Coffee, Tea … or Broadband?

There's new hope on the horizon for in-flight Internet access.

We surf the Web in Starbucks, airport concourses, and club lounges. But in the air? Forget it. The most ambitious attempt so far, Boeing's Connexion service, folded in December. The problem wasn't lack of passenger demand. Turns out the satellite-based service was simply too expensive … for the airlines. The on-board antenna system, at an estimated cost of $500,000 and 800 pounds, was a huge burden as fuel prices soared. Single-aisle planes serving U.S. routes simply couldn't carry it.

Two big developments, though, have revived the dream of in-flight connectivity. Australian startup ASiQ is shopping around an on-board antenna system weighing just 66 pounds with a mercifully lighter $60,000 price tag. Passengers will pay $3 to connect, plus one cent per kilobyte of data usage. Saudi Airlines will introduce the service in late 2007, and ASiQ president Ron Chapman says more partners are coming.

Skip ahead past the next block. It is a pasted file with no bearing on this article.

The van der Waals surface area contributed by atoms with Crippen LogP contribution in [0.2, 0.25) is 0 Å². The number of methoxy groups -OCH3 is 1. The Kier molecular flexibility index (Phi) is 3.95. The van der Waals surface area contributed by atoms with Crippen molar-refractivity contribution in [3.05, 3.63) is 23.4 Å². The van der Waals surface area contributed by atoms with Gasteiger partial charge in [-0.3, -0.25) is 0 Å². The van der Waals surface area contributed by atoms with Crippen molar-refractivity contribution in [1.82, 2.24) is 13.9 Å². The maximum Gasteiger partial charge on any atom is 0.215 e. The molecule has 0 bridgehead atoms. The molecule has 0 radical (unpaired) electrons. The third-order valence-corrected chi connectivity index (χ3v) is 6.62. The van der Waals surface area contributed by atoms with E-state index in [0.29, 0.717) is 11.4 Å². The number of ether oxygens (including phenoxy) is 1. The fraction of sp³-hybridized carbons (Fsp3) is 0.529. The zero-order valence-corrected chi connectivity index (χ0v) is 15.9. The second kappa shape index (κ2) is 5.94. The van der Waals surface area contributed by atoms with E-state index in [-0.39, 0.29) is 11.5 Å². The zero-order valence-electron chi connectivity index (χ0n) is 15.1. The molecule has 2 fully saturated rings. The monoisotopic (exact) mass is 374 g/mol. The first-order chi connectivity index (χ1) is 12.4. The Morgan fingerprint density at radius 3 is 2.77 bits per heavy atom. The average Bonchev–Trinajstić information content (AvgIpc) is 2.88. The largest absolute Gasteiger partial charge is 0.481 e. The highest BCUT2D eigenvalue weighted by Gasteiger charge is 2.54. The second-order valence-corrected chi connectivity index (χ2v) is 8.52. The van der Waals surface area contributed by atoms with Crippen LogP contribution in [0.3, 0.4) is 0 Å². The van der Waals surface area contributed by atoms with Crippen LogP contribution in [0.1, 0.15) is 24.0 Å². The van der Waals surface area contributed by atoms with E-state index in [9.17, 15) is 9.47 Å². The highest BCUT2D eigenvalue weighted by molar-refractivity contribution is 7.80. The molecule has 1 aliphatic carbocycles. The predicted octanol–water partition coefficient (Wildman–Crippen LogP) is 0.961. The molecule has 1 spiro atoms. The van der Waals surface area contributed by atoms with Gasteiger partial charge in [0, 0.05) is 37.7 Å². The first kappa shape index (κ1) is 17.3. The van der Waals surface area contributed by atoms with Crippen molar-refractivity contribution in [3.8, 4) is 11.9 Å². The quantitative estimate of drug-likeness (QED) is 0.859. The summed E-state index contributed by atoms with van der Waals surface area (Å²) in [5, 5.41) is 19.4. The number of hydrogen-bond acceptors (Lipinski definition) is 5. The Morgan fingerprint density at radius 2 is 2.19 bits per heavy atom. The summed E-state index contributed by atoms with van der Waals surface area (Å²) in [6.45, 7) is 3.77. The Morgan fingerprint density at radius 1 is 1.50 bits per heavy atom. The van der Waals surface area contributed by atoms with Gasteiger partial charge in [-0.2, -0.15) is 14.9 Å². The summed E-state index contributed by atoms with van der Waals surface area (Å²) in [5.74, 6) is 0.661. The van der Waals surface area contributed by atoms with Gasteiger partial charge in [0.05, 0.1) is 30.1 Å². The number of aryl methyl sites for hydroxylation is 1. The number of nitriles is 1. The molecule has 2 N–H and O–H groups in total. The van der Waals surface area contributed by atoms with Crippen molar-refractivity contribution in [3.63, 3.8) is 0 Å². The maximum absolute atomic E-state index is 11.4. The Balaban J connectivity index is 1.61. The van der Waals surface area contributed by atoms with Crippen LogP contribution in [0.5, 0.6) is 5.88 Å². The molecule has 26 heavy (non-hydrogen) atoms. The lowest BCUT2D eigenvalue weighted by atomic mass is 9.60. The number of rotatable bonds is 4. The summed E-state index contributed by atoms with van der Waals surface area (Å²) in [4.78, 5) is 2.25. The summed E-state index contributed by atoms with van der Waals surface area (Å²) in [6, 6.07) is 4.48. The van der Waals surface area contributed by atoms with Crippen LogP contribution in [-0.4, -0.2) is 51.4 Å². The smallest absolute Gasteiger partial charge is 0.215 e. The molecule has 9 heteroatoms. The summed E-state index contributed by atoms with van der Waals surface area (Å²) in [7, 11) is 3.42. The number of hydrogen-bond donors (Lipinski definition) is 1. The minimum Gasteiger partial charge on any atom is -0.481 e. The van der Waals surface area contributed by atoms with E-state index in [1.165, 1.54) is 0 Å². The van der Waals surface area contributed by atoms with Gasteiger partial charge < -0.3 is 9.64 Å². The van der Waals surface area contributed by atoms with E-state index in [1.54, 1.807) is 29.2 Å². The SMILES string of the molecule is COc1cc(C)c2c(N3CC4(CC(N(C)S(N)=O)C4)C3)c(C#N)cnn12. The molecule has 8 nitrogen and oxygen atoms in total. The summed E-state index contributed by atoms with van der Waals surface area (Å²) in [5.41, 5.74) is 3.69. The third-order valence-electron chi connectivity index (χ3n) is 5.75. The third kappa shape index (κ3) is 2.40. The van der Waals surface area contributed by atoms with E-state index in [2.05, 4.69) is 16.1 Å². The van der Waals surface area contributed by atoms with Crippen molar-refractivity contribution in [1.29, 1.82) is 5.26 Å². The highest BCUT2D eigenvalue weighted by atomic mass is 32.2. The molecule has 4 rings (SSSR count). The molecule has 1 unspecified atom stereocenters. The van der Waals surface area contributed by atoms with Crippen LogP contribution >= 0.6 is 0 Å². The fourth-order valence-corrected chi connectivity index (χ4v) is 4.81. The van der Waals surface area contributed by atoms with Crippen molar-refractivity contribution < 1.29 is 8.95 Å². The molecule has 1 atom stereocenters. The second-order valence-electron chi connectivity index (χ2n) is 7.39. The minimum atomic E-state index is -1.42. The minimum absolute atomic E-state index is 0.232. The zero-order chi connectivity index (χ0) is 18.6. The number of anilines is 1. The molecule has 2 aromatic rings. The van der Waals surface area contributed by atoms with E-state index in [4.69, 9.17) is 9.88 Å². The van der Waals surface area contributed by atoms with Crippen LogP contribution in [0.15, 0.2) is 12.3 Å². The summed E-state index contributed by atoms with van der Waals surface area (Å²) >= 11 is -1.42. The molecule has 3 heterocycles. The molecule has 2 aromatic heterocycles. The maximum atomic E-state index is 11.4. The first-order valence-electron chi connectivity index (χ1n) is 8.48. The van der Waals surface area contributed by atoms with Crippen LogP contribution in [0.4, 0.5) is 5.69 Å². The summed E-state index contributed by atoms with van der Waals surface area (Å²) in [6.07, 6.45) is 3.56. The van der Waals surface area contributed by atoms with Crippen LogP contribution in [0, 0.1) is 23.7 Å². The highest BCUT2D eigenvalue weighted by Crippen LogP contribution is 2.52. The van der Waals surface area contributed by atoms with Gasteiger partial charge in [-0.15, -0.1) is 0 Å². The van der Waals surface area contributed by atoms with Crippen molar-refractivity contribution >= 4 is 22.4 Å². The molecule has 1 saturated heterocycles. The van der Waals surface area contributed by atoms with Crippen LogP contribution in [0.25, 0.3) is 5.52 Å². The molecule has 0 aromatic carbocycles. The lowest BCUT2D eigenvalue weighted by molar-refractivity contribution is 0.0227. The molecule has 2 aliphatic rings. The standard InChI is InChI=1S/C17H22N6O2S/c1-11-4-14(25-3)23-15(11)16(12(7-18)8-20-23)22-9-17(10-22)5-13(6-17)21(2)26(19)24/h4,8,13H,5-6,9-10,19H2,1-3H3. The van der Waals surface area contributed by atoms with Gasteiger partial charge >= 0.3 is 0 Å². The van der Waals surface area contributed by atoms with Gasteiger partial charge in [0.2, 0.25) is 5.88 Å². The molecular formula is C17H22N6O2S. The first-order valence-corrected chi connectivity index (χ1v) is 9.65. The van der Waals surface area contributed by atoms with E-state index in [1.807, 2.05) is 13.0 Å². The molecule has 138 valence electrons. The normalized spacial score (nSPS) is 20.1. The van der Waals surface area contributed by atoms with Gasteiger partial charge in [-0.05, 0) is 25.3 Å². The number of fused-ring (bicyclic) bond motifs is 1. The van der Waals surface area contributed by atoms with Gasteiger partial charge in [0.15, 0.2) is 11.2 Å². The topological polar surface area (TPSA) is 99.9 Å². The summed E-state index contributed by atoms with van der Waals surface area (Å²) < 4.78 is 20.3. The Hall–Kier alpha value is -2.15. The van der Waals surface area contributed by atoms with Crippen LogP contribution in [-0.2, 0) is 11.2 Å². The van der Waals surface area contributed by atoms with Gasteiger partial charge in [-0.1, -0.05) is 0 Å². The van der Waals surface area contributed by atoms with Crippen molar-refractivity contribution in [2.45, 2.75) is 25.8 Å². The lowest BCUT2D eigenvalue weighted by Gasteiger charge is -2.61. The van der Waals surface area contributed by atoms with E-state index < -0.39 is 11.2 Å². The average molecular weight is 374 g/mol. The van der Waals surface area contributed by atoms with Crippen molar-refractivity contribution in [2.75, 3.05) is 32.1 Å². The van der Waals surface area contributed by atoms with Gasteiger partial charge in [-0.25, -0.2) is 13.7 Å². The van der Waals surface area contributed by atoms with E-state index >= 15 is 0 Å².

But the biggest break for data-starved fliers could come from Louisville, Colorado—based AirCell. It owns a chunk of broadband spectrum for direct air-to-ground communications that would make expensive satellites unnecessary, at least for domestic flights. AirCell will operate a series of base stations—just like mobile-phone companies—and equip planes with an "antenna about the size of a Coke can," according to president Jack W. Blumenstein. Service plans should be similar to Starbucks', with one-time access about $10 a pop. The network will launch late next year or early 2008; in-flight entertainment will never be the same.

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